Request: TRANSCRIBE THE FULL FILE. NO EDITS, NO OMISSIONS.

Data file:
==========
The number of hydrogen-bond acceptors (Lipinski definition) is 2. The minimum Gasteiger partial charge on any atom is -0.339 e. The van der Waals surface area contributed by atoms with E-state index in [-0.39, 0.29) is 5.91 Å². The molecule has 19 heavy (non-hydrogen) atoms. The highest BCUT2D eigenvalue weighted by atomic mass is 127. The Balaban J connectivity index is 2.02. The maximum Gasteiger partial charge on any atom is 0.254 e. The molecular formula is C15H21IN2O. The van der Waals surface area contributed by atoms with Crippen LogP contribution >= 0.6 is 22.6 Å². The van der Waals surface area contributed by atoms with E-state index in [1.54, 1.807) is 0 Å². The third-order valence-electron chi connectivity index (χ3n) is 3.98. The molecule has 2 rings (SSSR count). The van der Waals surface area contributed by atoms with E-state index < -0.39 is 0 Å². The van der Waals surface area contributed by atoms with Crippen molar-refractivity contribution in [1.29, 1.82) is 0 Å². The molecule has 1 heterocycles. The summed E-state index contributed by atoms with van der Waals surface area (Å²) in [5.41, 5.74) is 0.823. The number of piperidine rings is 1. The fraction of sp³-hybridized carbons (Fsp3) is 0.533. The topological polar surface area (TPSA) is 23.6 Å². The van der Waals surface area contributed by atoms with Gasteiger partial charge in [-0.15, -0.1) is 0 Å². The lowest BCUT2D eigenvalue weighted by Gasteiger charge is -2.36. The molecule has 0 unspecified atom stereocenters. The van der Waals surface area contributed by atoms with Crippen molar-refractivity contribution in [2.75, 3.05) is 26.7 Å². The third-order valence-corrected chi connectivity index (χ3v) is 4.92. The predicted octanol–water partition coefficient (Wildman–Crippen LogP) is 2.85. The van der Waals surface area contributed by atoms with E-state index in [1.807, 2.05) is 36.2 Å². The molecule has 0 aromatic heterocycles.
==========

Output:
The number of hydrogen-bond acceptors (Lipinski definition) is 2. The minimum Gasteiger partial charge on any atom is -0.339 e. The van der Waals surface area contributed by atoms with E-state index in [-0.39, 0.29) is 5.91 Å². The molecule has 19 heavy (non-hydrogen) atoms. The highest BCUT2D eigenvalue weighted by atomic mass is 127. The Balaban J connectivity index is 2.02. The maximum Gasteiger partial charge on any atom is 0.254 e. The molecular formula is C15H21IN2O. The van der Waals surface area contributed by atoms with Crippen LogP contribution >= 0.6 is 22.6 Å². The van der Waals surface area contributed by atoms with E-state index in [1.54, 1.807) is 0 Å². The third-order valence-electron chi connectivity index (χ3n) is 3.98. The molecule has 2 rings (SSSR count). The van der Waals surface area contributed by atoms with E-state index < -0.39 is 0 Å². The van der Waals surface area contributed by atoms with Crippen molar-refractivity contribution in [1.29, 1.82) is 0 Å². The molecule has 1 heterocycles. The summed E-state index contributed by atoms with van der Waals surface area (Å²) in [5.41, 5.74) is 0.823. The number of piperidine rings is 1. The fraction of sp³-hybridized carbons (Fsp3) is 0.533. The topological polar surface area (TPSA) is 23.6 Å². The van der Waals surface area contributed by atoms with Gasteiger partial charge in [-0.15, -0.1) is 0 Å². The lowest BCUT2D eigenvalue weighted by Gasteiger charge is -2.36. The molecule has 0 unspecified atom stereocenters. The van der Waals surface area contributed by atoms with Crippen molar-refractivity contribution in [2.75, 3.05) is 26.7 Å². The third-order valence-corrected chi connectivity index (χ3v) is 4.92. The predicted octanol–water partition coefficient (Wildman–Crippen LogP) is 2.85. The van der Waals surface area contributed by atoms with E-state index in [1.807, 2.05) is 36.2 Å². The molecule has 0 aromatic heterocycles.